For me, as superintendent, there are two primary motivators as I come to work every day. First, I come to work to support the outstanding staff of this school district. I hope to serve our staff by providing resources and removing barriers so that they can better do their job of serving the students that we just saw in the video. I appreciate that they come to work every day to change the lives of our students.
I believe in the core values of our school system- educating the whole child. Our tradition of excellence regardless of race, religion, socioeconomic status and family background. These values shine through everything we do as a learning organization.
The second reason I come to work every day is to better affect change in addressing the magnitude of the challenges we face as a school system and a society-- chief among these is poverty.
Nearly 80 percent of our students live in conditions with few educational resources in their homes. Only one-third of the students that start kindergarten with us are ready to learn. Their parents face unemployment, underemployment, food insecurity, lack of stable housing and many other obstacles that seriously undermine their children’s opportunity to learn.
Nationally many of the students that live in the circumstances of our students do not have the advocates and the support that the student of OPS have-- and for that I am thankful.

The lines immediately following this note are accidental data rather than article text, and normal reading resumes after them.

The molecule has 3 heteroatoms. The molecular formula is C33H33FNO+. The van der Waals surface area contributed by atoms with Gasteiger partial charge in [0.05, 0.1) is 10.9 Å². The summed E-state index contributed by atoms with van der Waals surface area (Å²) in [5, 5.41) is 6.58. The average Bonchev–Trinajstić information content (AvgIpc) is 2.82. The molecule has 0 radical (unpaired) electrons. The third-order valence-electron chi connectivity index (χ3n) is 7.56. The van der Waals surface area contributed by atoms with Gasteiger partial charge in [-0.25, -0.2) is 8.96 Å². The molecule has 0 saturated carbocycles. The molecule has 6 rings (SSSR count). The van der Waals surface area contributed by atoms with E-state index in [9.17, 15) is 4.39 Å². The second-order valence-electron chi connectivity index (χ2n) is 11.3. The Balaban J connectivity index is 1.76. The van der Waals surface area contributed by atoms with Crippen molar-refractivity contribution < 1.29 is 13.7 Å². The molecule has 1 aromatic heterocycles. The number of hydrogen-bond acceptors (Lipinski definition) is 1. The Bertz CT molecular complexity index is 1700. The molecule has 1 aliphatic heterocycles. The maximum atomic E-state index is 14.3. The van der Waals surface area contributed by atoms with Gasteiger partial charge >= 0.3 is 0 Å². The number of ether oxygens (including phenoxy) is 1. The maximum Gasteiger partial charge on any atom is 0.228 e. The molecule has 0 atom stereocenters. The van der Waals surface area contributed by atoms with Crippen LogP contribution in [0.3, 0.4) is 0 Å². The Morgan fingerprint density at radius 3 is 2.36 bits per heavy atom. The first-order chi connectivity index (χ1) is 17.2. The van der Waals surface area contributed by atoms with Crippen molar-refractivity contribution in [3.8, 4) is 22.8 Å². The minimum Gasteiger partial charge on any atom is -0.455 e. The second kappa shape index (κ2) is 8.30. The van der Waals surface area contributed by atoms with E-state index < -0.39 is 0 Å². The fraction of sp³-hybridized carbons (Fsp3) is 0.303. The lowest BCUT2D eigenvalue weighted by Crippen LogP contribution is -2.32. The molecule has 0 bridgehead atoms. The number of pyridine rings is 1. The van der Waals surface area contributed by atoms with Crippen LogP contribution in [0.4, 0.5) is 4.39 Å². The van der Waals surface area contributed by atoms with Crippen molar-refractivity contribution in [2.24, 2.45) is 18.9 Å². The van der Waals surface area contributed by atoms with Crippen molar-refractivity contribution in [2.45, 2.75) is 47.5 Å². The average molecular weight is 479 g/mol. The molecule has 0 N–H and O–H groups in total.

Compelling research from the Centers for Disease Control on the impact of Adverse Childhood Experiences or ACES provide a way to chronicle and even score incidents of toxic stress and adverse experiences. Students struggling with this toxic stress are often ill-suited to learn in a traditional educational environment. As educators we are constantly looking to embrace trauma-informed education practices to help better reach all students considered at risk.
I don't have to tell you the number of students in our schools that fall into this category. They pose a great challenge to teachers and our district overall. We play an important role in providing hope for these students. It is imperative that we do not give up on them or lower our expectations of them just because of the difficulties they have faced in their young lives.
Today I am going to focus on three powerful practices as a plan of work that we adults can commit to daily in service of the children of OPS. Relentless pursuit of these are critical for our school district to take our tradition of excellence to a new level.